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  1. In this paper, we study an unmanned-aerial-vehicle (UAV) based full-duplex (FD) multi-user communication network, where a UAV is deployed as a multiple-input–multiple-output (MIMO) FD base station (BS) to serve multiple FD users on the ground. We propose a multi-objective optimization framework which considers two desirable objective functions, namely sum uplink (UL) rate maximization and sum downlink (DL) rate maximization while providing quality-of-service to all the users in the communication network. A novel resource allocation multi-objective-optimization-problem (MOOP) is designed which optimizes the downlink beamformer, the beamwidth angle, and the 3D position of the UAV, and also the UL power of the FD users. The formulated MOOP is a non-convex problem which is generally intractable. To handle the MOOP, a weighted Tchebycheff method is proposed, which converts the problem to the single-objective-optimization-problem (SOOP). Further, an alternative optimization approach is used, where SOOP is converted in to multiple sub-problems and optimization variables are operated alternatively. The numerical results show a trade-off region between sum UL and sum DL rate, and also validate that the considered FD system provides substantial improvement over traditional HD systems.
    Free, publicly-accessible full text available February 1, 2023
  2. Distributed transmit beamforming (DTBF) can allow a swarm of unmanned aerial vehicles (UAVs) to send a common message to a distant target. DTBF among N nodes can provide N 2 times the received power compared to a single node and can reduce interference by confining the signal in a certain direction. However, DTBF requires time, frequency, and phase synchronization. Here, we focus on the issue of phase incoherence at the distributed transmit nodes from two sources—different local oscillators (LOs) and hovering position movement—and how to counteract their impact at the receiver via local decisions, namely, rotation. To investigate how the UAV body and its rotation can affect phase coherency, we conduct controlled in-field experiments where we control the phase offset at two distributed antennas and measure the received signal level at four antenna positions on a drone for various rotation angles. We show that significant improvements can be achieved at the receiver through rotation. We also show that there exists an optimal combination of UAV rotation angle and antenna position on the drone to mitigate the effects of phase incoherence among the distributed transmitters. Finally, we demonstrate an interesting trade-off where, due to the heterogeneous nature of the UAV body,more »rotation angles that yield maximum beamforming gains might not result in the best average (or minimum) beamformed signal level across all possible phase errors at the distributed transmitters.« less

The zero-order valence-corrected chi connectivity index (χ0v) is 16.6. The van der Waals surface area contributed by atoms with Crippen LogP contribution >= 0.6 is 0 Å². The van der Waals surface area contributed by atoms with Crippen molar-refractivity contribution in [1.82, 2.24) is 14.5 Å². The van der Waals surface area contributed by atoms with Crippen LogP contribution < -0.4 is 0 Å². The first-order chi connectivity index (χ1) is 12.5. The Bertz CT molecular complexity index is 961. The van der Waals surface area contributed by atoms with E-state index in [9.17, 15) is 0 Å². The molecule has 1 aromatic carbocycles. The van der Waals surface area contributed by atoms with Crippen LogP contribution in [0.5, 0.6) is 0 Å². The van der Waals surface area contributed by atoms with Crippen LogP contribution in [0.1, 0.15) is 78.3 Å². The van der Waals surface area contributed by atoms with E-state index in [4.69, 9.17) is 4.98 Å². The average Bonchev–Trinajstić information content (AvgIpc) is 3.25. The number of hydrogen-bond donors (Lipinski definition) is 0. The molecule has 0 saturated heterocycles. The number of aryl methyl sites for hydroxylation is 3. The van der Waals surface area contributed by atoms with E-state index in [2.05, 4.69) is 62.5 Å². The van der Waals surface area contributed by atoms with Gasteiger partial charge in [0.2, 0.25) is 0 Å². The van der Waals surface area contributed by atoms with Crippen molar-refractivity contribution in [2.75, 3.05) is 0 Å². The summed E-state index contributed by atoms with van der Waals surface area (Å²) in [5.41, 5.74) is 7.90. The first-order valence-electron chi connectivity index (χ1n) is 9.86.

3. Full-duplex (FD) communication in many-antenna base stations (BSs) is hampered by self-interference (SI). This is because a FD node’s transmitting signal generates significant interference to its own receiver. Recent works have shown that it is possible to reduce/eliminate this SI in fully digital many-antenna systems, e.g., through transmit beamforming by using some spatial degrees of freedom to reduce SI instead of increasing the beamforming gain. On a parallel front, hybrid beamforming has recently emerged as a radio architecture that uses multiple antennas per FR chain. This can significantly reduce the cost of the end device (e.g., BS) but may also reduce the capacity or SI reduction gains of a fully digital radio system. This is because a fully digital radio architecture can change both the amplitude and phase of the wireless signal and send different data streams from each antenna element. Our goal in this paper is to quantify the performance gap between these two radio architectures in terms of SI cancellation and system capacity, particularly in multi-user MIMO setups. To do so, we experimentally compare the performance of a state-of-the-art fully digital many antenna FD solution to a hybrid beamforming architecture and compare the corresponding performance metrics leveraging amore »fully programmable many-antenna testbed and collecting over-the-air wireless channel data. We show that SI cancellation through beam design on a hybrid beamforming radio architecture can achieve capacity within 16% of that of a fully digital architecture. The performance gap further shrinks with a higher number of quantization bits in the hybrid beamforming system.« less